Carrot tops have small, leafy sprigs that are similar to parsley and can be used in any way that you would use a more traditional herb. I, for one, am a huge parsley fan and believe it should be given more attention than it’s usual role as a garnish. My personal favorite way to use the herb is in a chimichurri sauce and carrot tops can be a great substitute!

Carrots and squash on a white plate topped with carrot top pesto and goat cheese.


Honey-Glazed Veggies with Carrot Top Chimichurri

Carrots and squash on a white plate topped with carrot top pesto and goat cheese.

Carrots and squash pan-fried in a simple honey and olive oil glaze with a carrot top chimichurri sauce. You throw your carrot tops away? How dare you!

  • Author: Kristina Todini
  • Prep Time: 10 mins
  • Cook Time: 10 mins
  • Total Time: 20 minutes
  • Yield: 2 servings 1x
  • Category: Veggies, Fruits & Sides
  • Cuisine: Argentinian



Carrot Top Chimichurri

  • 1 bunch (about 12 mini) carrots with tops
  • 2 gloves garlic, chopped
  • juice of 1/2 lemon
  • 1/3 cup olive oil
  • 1/2 tsp cumin
  • salt and pepper to taste

Honey-Glazed Carrots

  • 1 tsp olive oil
  • 2 teaspoons honey
  • 1/2 pat butter (optional, but good)
  • 23 squash (or other seasonal veggies)
  • 1/2 oz goat cheese (or more if you’re feeling crazy)


Carrot Top Pesto

  1. Cut carrot tops (leaves and some stem) and pulse in food processor with 2 cloves garlic until pieces are small and uniform. Save carrot stalks.
  2. Add lemon juice, olive oil and cumin to food processor. If you like your sauce a bit chunkier, pulse until wet ingredients coat dry (about 10 short pulses). If you prefer a smoother sauce, mix continuously about 10-15 seconds until sauce is smooth.
  3. Add salt and pepper to taste.

Honey-Glazed Veggies

  1. Heat skillet over medium heat.
  2. Whisk together olive oil and honey. Add butter to heated pan, then pour in olive oil and honey mixture, whisking on pan to combine with butter.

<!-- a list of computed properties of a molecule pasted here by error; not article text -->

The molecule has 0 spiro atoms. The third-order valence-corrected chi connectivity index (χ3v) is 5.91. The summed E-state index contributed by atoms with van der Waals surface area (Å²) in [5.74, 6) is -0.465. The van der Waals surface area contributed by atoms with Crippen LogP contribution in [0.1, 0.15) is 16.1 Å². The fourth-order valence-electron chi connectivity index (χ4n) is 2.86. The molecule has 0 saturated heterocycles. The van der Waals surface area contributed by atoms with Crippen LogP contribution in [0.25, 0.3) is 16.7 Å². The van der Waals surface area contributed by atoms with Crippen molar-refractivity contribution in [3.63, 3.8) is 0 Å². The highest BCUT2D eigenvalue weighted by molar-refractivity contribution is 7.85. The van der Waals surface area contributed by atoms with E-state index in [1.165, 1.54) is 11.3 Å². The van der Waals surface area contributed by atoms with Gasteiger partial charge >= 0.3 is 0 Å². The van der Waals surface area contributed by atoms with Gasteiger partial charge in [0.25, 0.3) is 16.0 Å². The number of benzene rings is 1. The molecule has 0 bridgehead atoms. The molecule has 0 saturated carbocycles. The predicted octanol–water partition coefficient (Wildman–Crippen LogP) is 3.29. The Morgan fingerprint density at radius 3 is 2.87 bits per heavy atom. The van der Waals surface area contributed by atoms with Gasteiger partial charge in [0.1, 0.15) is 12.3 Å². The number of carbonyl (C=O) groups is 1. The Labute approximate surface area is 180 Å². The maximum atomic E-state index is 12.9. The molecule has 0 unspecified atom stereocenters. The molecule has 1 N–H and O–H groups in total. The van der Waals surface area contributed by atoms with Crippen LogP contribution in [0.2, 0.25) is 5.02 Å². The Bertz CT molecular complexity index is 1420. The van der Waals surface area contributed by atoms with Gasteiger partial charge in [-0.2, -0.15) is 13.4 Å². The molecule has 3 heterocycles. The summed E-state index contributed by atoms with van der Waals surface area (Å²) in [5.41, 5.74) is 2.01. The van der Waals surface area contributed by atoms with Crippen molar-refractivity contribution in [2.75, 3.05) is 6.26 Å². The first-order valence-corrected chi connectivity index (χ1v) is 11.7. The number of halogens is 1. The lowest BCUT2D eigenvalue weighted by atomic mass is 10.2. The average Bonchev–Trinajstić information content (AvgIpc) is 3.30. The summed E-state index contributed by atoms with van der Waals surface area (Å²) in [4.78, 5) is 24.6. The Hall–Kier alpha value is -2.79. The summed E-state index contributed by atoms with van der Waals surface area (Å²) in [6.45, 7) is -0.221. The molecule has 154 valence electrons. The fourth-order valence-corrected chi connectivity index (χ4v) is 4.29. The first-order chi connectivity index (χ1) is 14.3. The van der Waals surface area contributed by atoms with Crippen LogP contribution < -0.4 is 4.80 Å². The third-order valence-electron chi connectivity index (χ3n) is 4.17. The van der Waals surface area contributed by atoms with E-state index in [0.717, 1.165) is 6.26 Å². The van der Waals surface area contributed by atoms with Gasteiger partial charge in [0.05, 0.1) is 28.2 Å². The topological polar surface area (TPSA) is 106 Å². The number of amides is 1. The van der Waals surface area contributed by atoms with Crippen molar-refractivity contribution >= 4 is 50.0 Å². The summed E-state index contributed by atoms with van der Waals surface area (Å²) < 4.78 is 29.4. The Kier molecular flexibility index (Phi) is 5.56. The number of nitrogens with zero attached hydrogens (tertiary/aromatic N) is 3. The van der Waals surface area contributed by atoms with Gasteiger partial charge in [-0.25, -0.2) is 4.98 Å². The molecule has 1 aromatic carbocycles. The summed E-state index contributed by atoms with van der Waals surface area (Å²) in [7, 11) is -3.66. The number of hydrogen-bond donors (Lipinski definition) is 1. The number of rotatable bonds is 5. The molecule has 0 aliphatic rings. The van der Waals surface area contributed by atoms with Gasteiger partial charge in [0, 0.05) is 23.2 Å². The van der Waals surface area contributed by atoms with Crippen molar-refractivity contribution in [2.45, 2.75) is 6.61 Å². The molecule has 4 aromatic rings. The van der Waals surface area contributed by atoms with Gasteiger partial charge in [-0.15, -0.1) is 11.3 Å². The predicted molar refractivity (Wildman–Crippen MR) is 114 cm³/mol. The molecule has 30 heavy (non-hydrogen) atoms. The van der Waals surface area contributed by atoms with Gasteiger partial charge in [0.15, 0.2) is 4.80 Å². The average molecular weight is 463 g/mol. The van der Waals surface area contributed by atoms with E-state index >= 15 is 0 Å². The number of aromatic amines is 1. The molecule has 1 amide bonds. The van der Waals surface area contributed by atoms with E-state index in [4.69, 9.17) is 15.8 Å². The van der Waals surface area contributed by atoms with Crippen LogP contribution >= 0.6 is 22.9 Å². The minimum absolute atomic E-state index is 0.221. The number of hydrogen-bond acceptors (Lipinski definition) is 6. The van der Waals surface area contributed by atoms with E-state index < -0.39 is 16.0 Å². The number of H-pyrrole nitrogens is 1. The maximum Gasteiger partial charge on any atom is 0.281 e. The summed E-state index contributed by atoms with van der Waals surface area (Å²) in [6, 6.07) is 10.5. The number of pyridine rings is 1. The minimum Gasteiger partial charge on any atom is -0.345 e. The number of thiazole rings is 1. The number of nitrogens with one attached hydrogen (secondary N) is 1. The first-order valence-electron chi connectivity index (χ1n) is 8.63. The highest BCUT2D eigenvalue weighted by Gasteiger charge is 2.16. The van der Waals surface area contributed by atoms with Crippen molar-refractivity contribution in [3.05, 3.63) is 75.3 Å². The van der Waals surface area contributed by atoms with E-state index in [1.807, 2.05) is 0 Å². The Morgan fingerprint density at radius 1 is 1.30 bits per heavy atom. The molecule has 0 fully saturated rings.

3. Cut carrots and other seasonal veggies (I chose summer squash) into small pieces and add to pan, cooking ~10 minutes or until veggies are soft but not overcooked.
  4. When veggies are done, transfer to plate, top with crumbled goat cheese, drizzle with carrot top pesto and a small amount of salt and pepper if needed.
  5. Dig in! And pat yourself on the back for not throwing away perfectly good carrot tops. You’re a food waste warrior!


The carrot top chimichurri sauce will yield much more than needed for this recipe, so enjoy on on salads, veggies or meats!


  • Serving Size: 1 serving
  • Calories: 300

Loving this honey-glazed veggies with carrot top chimichurri? Try my Brussels Sprouts with Shallots, Maple & MustardRoasted Cauliflower with Gorgonzola & Lime, or Turnip Carrot Cakes with Garlic Aioli. Or head on over to the Fork in the Road recipe page for more globally-inspired, plant-forward recipes.

Do you like eating “root-to-stem”? What creative kitchen hacks have you found that help you reduce waste? Leave your recipes or ideas in the comments below!

Kristina Todini, RDN of Fork in the Road cutting vegetables in an outdoor kitchen.

Author: Kristina Todini, RDN

I'm a registered dietitian who believes that food should be good for you AND good for the planet. Join me in taking the "fork in the road" to eat green and live sustainably.

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  • I’m really sorry if this is a dense question…but where can I find the actual recipe (loved and learned a ton from your post, I just cant find how to make it!)

    • Not a dense question at all! Thank you for pointing it out, I recently switched website themes and lost my previous recipe card data. I’m starting the long process of updating them all and this one slipped through the cracks. Thanks for letting me know and I hope you enjoy the recipe if you make it!

    • Thanks for the comment, I went back in and revised the recipe. This recipe is a bit older and it needs a bit of revision so the instructions are clear, but hopefully my updates helped. Thanks!